Prison Releasee Reoffender
Criminal defense attorneys will often tout their trial and negotiation abilities to prospective clients in order to convince them to spend their hard earned money on a defense. And at the end of the day, if you are charged with a criminal offense, you should consider an attorney with a strong trial record and a deep legal acumen. However, there are other realities that defendants can often overlook and that lawyers sometimes fail to mention. That reality is that sometimes defendants are found guilty of the crimes they are accused of.
Criminal defense work does not stop at the trial or the plea. The story does not end when the jury’s verdict is read in court. Often times, that can be the real beginning of the hard work that must go into every criminal case. Sometimes the evidence of a person’s guilt can be overwhelming. Yet, just because someone is guilty of a crime, it does not necessarily mean that the punishment received is justified. No matter if you are guilty or innocent of a crime, you deserve the best possible representation and should not hesitate to retain a skilled St. Petersburg criminal defense lawyer.
After a defendant has been found guilty of a criminal offense, the sentencing portion of the case will begin. Sentencing is often as complex, if not more complex, than the factual portion of the criminal case. Criminal laws are notoriously convoluted and overbroad, and sentencing laws are no different. The legislature of our state has instituted so many complicated and draconian sentencing laws, that you must ensure that you retain an attorney with the skills and experience necessary to deal with them. One of these laws that carries extremely harsh punishments is known as the Prison Releasee Reoffender statute.Prison Releasee Reoffender
At its most basic, the Prison Releasee Reoffender or PRR statute punishes certain people who are convicted of crimes much more harshly than others. If you are designated a Prison Releasee Reoffender, the maximum penalty for your crime flips and becomes the minimum mandatory penalty. For example, a Prison Releasee Reoffender convicted of a third degree felony will receive a mandatory five year prison sentence. The same person convicted of a second degree felony will receive a fifteen year prison sentence. A first degree felony will carry a mandatory thirty year sentence. And a life felony will be punished by a mandatory life sentence. Being designated a Prison Releasee Reoffender is no joke and you should take it seriously by consulting with a skilled St. Petersburg criminal defense attorney.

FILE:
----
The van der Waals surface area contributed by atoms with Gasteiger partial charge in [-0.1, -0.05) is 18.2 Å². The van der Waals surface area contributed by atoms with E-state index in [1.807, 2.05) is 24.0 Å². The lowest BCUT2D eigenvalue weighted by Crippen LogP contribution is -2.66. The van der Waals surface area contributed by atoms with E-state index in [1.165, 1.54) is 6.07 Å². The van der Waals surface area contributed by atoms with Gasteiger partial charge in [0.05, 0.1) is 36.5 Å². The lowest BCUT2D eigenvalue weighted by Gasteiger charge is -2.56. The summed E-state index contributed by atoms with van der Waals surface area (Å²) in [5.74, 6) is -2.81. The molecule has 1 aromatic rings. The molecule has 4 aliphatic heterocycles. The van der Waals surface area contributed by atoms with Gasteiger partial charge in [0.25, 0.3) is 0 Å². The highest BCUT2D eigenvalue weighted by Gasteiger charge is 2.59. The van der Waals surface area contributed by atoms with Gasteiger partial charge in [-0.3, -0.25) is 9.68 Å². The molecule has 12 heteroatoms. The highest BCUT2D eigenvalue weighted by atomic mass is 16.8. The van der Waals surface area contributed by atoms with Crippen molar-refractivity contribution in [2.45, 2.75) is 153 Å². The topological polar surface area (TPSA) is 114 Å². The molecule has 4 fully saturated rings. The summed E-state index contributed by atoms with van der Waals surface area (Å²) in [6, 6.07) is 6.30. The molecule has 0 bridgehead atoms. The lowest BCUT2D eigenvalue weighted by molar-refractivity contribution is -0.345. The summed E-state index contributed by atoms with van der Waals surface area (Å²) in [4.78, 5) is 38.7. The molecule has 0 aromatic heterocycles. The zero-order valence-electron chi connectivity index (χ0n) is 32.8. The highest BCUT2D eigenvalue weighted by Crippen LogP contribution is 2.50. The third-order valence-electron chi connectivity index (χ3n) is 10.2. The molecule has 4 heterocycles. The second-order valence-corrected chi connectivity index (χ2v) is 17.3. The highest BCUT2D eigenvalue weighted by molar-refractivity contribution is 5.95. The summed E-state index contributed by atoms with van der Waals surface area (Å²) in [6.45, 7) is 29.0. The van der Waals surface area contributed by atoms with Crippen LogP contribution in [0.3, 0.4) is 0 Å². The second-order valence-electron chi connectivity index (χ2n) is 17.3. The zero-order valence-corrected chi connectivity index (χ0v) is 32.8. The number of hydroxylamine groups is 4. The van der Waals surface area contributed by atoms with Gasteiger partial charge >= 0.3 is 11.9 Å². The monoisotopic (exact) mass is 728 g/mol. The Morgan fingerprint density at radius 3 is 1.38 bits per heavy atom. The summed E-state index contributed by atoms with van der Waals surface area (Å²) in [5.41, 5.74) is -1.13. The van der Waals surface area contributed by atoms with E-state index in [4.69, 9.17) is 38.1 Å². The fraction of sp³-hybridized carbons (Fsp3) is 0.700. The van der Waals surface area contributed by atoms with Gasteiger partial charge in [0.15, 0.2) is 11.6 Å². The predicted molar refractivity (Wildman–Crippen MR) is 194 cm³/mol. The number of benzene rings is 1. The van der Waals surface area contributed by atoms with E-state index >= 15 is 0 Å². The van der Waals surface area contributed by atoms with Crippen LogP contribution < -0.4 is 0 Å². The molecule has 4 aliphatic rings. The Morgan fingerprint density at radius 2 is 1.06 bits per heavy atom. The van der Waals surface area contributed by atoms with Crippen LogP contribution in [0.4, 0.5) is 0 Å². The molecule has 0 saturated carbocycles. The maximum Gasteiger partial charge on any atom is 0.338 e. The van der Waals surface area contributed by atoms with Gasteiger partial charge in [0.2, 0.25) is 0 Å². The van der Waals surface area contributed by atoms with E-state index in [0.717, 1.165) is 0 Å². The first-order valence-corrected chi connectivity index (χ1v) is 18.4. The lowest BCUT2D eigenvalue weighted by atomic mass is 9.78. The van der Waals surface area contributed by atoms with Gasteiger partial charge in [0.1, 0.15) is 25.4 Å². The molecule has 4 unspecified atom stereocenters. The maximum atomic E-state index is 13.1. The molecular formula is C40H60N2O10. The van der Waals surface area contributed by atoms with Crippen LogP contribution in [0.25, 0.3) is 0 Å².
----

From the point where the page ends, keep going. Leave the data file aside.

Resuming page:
The increased minimum mandatory penalties are relatively simple. The qualifications for whether a person is or is not PRR is where the complex legal analysis comes in. The first step to determine whether someone qualifies as PRR is to look at the current criminal charges they are facing. If a person is charged with any crime listed under Florida Statute 775.082(9)(a)1, the first element of PRR is met. Section (9)(a)1 primarily includes violent offenses like robbery, murder and kidnapping. Next, the state must establish that the offense was committed within three years of the defendant’s release from incarceration. Incarceration is defined under the statute as any form of imprisonment or supervision for a felony offense. This means that if you were released from prison in 2010 and alleged to commit a qualifying offense in 2012, you can be designated PRR. But it also means that if you successfully complete ten years of probation that terminates in 2010 with no issues, and are alleged to have committed the same offense in 2012, you can still be PRR.Speak to Our Lawyers Today
The attorneys at Hanlon Law have years of experience dealing with complex criminal sentencing issues including Prison Releasee Reoffenders. Call us today for a consultation at 727.897.5413.